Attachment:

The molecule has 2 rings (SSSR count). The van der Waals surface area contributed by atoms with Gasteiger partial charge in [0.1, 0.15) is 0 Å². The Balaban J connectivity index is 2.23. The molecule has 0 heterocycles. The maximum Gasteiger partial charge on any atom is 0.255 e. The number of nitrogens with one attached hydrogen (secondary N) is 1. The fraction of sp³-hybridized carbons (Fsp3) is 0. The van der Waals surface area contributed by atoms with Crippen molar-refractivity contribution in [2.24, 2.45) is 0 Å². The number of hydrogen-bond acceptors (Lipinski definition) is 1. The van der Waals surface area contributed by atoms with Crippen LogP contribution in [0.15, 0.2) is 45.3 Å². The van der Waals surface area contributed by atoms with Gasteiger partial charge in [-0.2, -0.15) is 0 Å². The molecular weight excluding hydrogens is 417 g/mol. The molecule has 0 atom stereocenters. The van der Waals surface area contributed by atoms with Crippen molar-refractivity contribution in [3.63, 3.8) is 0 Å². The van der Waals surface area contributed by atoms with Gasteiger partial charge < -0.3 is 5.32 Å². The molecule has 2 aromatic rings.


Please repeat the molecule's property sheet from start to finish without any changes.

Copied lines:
The molecule has 2 rings (SSSR count). The van der Waals surface area contributed by atoms with Gasteiger partial charge in [0.1, 0.15) is 0 Å². The Balaban J connectivity index is 2.23. The molecule has 0 heterocycles. The maximum Gasteiger partial charge on any atom is 0.255 e. The number of nitrogens with one attached hydrogen (secondary N) is 1. The fraction of sp³-hybridized carbons (Fsp3) is 0. The van der Waals surface area contributed by atoms with Crippen molar-refractivity contribution in [2.24, 2.45) is 0 Å². The number of hydrogen-bond acceptors (Lipinski definition) is 1. The van der Waals surface area contributed by atoms with Crippen LogP contribution in [0.15, 0.2) is 45.3 Å². The van der Waals surface area contributed by atoms with Gasteiger partial charge in [-0.2, -0.15) is 0 Å². The molecular weight excluding hydrogens is 417 g/mol. The molecule has 0 atom stereocenters. The van der Waals surface area contributed by atoms with Crippen molar-refractivity contribution in [3.63, 3.8) is 0 Å². The van der Waals surface area contributed by atoms with Gasteiger partial charge < -0.3 is 5.32 Å². The molecule has 2 aromatic rings.